Do You Know How to Choose a Mutual Fund?
For many investors, mutual funds and exchange traded funds (“ETFs”) are the preferred tools for investing (see our posts on What is a Mutual Fund and What is an ETF to understand the differences). When we think about choosing a mutual fund, what we really should be focusing on initially is the mutual fund company, rather than the fund itself.
Fund companies typically operate under either a “star model,” where they hire a highly successful investor to run the fund or a team-managed approach. Other differences in management methodology are distribution models (advertised approach or financial advisor distribution), passive or active management, and other niche identifiers (ex. Vanguard’s cost leader approach). In this post, we’ll focus on 3 key variables that successful mutual fund families often have in common.
1. Mutual Fund Costs & Fees
A mutual fund charges investors management fees, known as the fund’s expense ratio. Since all funds must disclose their annual costs, it makes for an easy data point to compare. However, investors can make the mistake of focusing solely on cost instead of using it as part of an overall suitability analysis. If a mutual fund charged you 2% annually but delivered you a net rate of return of 15% each year, would you choose it over a fund charging you 0.4% with a net annual return of 8%? Making cost the sole variable would be a mistake.
How should an investor look at cost? Investors should assess mutual fund cost by judging the overall value provided. Do you purchase a car strictly based on its cost, or do you also consider the vehicle’s track record, reliability, safety, and resale value? Do you judge a CPA or attorney only on cost, or do you consider their experience, personality, and reputation?
Everything we purchase is put through the lens of value, so our investments should not be any different. The interesting thing about investments is that sometimes the best options actually cost less than the average mutual fund, so investors really can get funds with long track records of solid performance, experienced fund managers, and good stewardship for a reasonable cost.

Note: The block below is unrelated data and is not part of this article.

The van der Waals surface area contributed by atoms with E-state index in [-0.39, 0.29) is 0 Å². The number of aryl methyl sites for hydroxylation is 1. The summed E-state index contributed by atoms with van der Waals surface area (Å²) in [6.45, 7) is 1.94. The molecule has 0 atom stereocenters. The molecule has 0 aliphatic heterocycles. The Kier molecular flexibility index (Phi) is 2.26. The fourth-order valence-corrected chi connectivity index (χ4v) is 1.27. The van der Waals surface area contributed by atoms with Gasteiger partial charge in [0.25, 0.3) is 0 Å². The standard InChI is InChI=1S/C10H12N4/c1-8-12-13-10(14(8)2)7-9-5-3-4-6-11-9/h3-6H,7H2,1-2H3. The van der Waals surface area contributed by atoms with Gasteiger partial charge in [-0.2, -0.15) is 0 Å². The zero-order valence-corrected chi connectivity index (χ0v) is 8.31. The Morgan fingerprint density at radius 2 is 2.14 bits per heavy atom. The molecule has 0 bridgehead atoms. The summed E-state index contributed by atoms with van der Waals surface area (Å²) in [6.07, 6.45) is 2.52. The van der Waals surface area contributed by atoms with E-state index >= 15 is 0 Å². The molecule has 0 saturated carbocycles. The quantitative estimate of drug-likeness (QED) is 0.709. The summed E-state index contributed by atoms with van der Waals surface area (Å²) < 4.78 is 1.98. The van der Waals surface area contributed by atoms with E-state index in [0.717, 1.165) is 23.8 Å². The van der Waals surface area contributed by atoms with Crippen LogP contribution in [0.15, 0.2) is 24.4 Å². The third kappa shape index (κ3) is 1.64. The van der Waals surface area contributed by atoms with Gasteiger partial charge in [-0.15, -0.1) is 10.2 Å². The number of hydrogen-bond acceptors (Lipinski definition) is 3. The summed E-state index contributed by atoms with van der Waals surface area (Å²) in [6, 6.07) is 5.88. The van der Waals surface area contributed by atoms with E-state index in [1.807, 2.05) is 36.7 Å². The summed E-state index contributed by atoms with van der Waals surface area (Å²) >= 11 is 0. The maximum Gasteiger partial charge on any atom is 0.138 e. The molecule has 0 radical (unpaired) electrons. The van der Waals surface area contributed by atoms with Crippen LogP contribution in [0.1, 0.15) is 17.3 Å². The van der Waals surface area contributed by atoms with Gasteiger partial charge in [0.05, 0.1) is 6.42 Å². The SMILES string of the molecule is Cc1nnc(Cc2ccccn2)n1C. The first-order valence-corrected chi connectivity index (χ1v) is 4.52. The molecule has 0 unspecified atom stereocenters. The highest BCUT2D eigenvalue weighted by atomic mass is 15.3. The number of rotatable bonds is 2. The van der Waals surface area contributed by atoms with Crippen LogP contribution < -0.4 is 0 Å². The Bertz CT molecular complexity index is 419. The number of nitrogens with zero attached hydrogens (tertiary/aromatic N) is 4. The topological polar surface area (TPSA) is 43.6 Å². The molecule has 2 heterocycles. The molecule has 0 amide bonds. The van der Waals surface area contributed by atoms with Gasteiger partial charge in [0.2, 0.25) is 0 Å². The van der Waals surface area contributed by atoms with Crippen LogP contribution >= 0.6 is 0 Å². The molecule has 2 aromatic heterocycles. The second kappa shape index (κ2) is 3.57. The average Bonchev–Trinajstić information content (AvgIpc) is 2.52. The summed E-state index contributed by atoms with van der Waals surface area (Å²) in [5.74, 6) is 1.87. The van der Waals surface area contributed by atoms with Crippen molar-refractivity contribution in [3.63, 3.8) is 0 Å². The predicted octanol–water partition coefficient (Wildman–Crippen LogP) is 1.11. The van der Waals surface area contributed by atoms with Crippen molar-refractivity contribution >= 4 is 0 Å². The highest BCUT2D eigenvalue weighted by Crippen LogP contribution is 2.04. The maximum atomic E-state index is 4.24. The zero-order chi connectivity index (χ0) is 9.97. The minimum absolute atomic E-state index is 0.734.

So, what is a reasonable cost? As always, the answer is not that simple. Fund expenses are typically higher for foreign mutual funds and the less liquid areas of the market (sector funds, small companies, etc.). Therefore, assigning a global cost as acceptable provides little value. We like to screen for funds that are in the lowest cost quadrant (less expensive than 75% of their peers).
2. Industry Experience
As in any profession, talent tends to rise to the top of the industry. For this reason, analyzing fund manager experience is a fruitful exercise. Most fund managers begin their careers as analysts looking to create an opportunity for themselves. Once fund managers have a track record, they may aim to work for a large mutual fund company where the asset base will be larger. Others may seek out a boutique investment shop steeped in success in a certain segment of the market.
Regardless, the most talented managers tend to get hired and retained by the best fund companies. Once managers secure a position at a top firm, there is not a better job to be had. They have reached the top of the pyramid, so they tend to stay for a long time.
3. Mutual Fund Performance
I saved performance as our last discussion point. Many investors begin and end with performance. However, performance alone may not satisfy investors.
All investors are pleased when the market is rising and their holdings follow suit. It’s when the market takes back from investors that we begin to really assess our risk tolerance, which is usually a poor time to conduct that exercise. Raw performance is certainly important, but if investors lose their ability to be long-term shareholders (by jumping in and out of funds) then they will not experience the actual returns of the funds they utilize. Often the real rate of return of fund owners is less than the fund itself due to poor decisions when it comes to buying or selling the fund.
Looking at the upside and downside capture ratios (how well or poor you do in a rising and falling market) can prove helpful in gauging what the risk and return path of a fund might look like in the future. Ideally, we could all find mutual funds that pace the market to the upside but also avoid losses when the market falls. More realistically, by looking at the capture ratios we can tell what the risk history has been for a given fund which might help us decide if a fund is appropriate for us as investors.
Each year Morningstar publishes a mutual fund screen that they title the “Fantastic x Funds,” with the x being the number of funds that pass the criteria of the screen. The criteria of the screen involve looking at cost, performance, stewardship of the parent company, managers that actually invest in their own funds, and volatility. In 2016 there were only 45 funds that received a passing grade out of 8,000 options (Kinnel’s Fantastic 45 Funds1.) As you might expect, the list is full of successful fund companies. There are plenty of factors to consider when allocating your capital to a mutual fund company. Analyzing cost, experience, and risk-adjusted performance is a great starting point to finding successful investment partners.
1 http://news.morningstar.com/articlenet/article.aspx?id=768923 (requires free registration to view)